An uncommon pet is becoming quite popular in the state of Indiana—micro pigs.  While the petite porcine are taking up residence in many Hoosier homes, many new owners aren’t aware that these piggy pets are still legally livestock.  Likewise, the care and feeding of these animals is more like barnyard animals than traditional household pets. 

“The food being sold for these micro pigs is not designed for growing animals,” said Beth Breitweiser, veterinarian with All Wild Things exotic animal hospital in Indianapolis. “We have to get the micro pigs on a proper diet before we can give them vaccines and other veterinary care.”

Other veterinarians around the state have reported similar issues to the Indiana State Board of Animal Health (BOAH).

Private veterinary practitioners are reporting approximately half of the animals have significant health or disease problems.  These problems are most likely due to the owners’ lack of knowledge about the proper care of swine and the suppliers not showing diligence in proper care and weaning.  They are not yet able to eat solid foods.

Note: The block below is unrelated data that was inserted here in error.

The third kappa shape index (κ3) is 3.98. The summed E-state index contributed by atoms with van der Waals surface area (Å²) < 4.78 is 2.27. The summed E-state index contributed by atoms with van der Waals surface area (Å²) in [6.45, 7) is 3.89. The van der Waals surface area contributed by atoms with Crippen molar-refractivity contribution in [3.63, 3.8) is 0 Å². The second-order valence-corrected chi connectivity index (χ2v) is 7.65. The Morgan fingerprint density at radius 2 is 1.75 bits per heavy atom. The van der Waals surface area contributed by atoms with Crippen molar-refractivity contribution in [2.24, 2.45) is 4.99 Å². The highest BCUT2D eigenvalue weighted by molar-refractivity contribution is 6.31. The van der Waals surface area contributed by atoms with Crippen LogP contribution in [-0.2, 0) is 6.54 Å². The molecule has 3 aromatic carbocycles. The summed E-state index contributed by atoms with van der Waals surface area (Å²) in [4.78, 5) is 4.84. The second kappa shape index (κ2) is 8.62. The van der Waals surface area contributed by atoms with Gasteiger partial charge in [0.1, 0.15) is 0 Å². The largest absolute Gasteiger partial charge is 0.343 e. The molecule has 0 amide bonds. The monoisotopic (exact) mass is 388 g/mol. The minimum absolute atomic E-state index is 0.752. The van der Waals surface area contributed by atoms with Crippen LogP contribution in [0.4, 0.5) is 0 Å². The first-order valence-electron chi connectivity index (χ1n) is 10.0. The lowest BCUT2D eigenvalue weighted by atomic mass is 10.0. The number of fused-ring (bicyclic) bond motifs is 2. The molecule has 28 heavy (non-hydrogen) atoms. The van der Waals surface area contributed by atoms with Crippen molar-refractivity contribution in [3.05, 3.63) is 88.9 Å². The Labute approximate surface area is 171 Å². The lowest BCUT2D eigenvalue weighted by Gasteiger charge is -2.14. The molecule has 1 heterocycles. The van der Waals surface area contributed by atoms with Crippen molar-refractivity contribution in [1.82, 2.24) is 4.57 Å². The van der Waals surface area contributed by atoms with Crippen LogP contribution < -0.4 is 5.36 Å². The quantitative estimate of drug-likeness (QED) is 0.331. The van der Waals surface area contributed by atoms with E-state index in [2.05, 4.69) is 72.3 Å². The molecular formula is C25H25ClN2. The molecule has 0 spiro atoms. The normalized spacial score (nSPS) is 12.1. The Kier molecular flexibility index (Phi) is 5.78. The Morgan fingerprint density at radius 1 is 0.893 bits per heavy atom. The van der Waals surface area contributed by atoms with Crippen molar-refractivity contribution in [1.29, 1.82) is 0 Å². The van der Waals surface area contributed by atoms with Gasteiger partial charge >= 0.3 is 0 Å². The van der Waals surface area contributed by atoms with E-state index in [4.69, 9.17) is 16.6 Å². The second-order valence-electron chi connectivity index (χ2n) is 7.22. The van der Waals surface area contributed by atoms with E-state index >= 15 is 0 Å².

Most of the micro pigs are coming from out-of-state sources and are subject to Indiana swine import laws.  Because micro pigs can carry the same diseases as their full-sized relatives, the little guys are legally recognized as livestock by BOAH.  Therefore, the animals fall under the same requirements as commercial swine in the state of Indiana.  To owners, this means every micro pig is required by state law to have one form of permanent individual identification.  Possible options of approved identification include microchips, tattoos or eartags. 

A significant number of the pigs are entering Indiana from other states.  These imported animals should be accompanied by a certificate of veterinary inspection (CVI) and an entry permit. CVIs are issued by a private veterinarian who examines the pig before it leaves its home state.  Entry permits must be obtained by the owner or veterinarian from the BOAH office by calling (877) 747-3038.

Additional information about swine health requirements in the state of Indiana can be found on the BOAH website at www.boah.in.gov

Source: BOAH